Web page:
Meeting Biden on Iran, Bennett's Task Is Nearly Impossible

יקי דיין
Yaki Dayan
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Representatives of the signatories of the Iranian nuclear deal meeting in Vienna in April.
יקי דיין
Yaki Dayan

Prime Minister Naftali Bennett announced that he is going into his meeting with Joe Biden ready to show him a plan for halting Iran’s nuclear program. However, as a number of events including the U.S. withdrawal from Afghanistan have shown, in the absence of a real military option, the leaders will likely have to work on a plan for how to live with a nuclear Iran.

In October 1994, President Bill Clinton announced that he had reached an agreement with North Korea to make it give up its nuclear program. The euphoria continued in the following years, and in 2000 Secretary of State Madeleine Albright presented North Korean ruler Kim Jong Il with a basketball signed by Michael Jordan. The rest is history.

LISTEN: Bennett meets Biden. This could be Israel’s worst-case scenario

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Yes, there were reasons. There was a partisan Republican Congress that refused to advance the gestures that were part of the agreement, but bottom line, this was a total failure. I personally became aware of this failure when I was a political adviser at the Israeli Embassy in Washington in 2002. The National Security Council official responsible for North Korea told me that the United States’ working assumption was that North Korea had several nuclear bombs.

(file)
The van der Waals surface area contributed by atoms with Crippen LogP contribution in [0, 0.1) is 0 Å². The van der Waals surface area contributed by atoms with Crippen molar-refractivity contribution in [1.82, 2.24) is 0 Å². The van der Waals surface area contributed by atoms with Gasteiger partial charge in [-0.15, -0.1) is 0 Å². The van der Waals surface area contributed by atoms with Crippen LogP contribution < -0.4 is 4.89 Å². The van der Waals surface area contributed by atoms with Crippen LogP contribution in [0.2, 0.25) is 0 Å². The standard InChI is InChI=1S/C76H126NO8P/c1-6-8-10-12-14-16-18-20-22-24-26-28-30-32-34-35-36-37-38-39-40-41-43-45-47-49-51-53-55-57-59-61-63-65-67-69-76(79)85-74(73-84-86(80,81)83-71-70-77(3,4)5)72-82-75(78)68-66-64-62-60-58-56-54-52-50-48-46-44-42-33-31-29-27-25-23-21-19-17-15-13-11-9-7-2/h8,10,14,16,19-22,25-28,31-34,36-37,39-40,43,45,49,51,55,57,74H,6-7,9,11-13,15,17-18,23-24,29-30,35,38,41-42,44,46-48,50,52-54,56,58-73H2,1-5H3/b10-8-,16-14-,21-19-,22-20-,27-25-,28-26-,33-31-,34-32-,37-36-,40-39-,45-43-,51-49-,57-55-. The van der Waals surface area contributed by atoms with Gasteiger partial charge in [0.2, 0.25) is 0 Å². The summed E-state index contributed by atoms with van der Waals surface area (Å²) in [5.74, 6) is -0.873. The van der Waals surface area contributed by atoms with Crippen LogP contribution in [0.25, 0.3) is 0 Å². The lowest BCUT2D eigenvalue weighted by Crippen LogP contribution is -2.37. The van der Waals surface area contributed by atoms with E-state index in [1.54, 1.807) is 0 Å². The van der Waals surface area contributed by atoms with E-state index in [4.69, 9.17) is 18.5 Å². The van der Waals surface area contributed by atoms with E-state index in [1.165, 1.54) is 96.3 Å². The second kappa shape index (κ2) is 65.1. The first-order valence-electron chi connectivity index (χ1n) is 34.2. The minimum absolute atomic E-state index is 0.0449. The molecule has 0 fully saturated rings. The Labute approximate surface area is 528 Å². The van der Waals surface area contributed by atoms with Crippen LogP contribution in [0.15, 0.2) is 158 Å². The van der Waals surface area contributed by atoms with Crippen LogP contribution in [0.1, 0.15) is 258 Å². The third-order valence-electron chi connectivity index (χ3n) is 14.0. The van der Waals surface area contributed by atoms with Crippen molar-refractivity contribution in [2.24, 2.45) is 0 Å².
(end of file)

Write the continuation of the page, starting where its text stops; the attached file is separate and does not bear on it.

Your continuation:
I also remember Israeli Foreign Minister Silvan Shalom’s historic meeting with his Pakistani counterpart in 2005. As the foreign minister’s chief of staff, I was present at the meeting on the banks of the Bosphorus where Pakistani Foreign Minister Khurshid Kasuri told us that Pakistan acquired a nuclear bomb after President Zulfikar Ali Bhutto said, “Let the people eat grass, but Pakistan will get an atomic bomb.”

So history shows us that it might be possible to delay the Iranians, but not stop them. According to American intelligence reports, Iran only fully halted its efforts to obtain a nuclear bomb once – in 2003, when U.S. forces entered Iraq. The Iranians feared they would be next in line and quickly acted accordingly – i.e., only when they really felt the sword on their neck did they understand that they should stop.

Bennett is coming to a country that has no appetite for conflict, or even for a military threat. With the exit from Afghanistan, Biden brought what his presidential predecessors began to an ignominious conclusion. It's clearly what the public wants, though. Most Americans are adamantly opposed to shedding blood, money and tears anywhere that is not the United States.

The current U.S. administration has zero desire to get into another adventure. Any military threat it makes, especially in light of the departure from Afghanistan, will not be seen as credible. The Americans are keen to reach an agreement with the Iranians, but the Iranians are a bit less keen because they know that there is no big stick in store and that at most America might employ economic sanctions. Nothing more.

Bennett’s mission is almost impossible. He has to make the American president understand that the Iranian rulers are ready to let their people “eat grass,” that the survival of the Iranian terror regime, like that of North Korea, is based on nuclear armament, and that the agreement with the Americans will serve as another means of attaining the cherished goal: preserving the ayatollahs’ rule.

Bennett has to convince Biden that the American military option is preferable to the Israeli one. To preserve the current order, the gun has to be placed on the table, even if it will be fired only in the third act.

Yaki Dayan is a former Israeli general consul in Los Angeles and the former political chief of staff for foreign ministers Silvan Shalom and Tzipi Livni.

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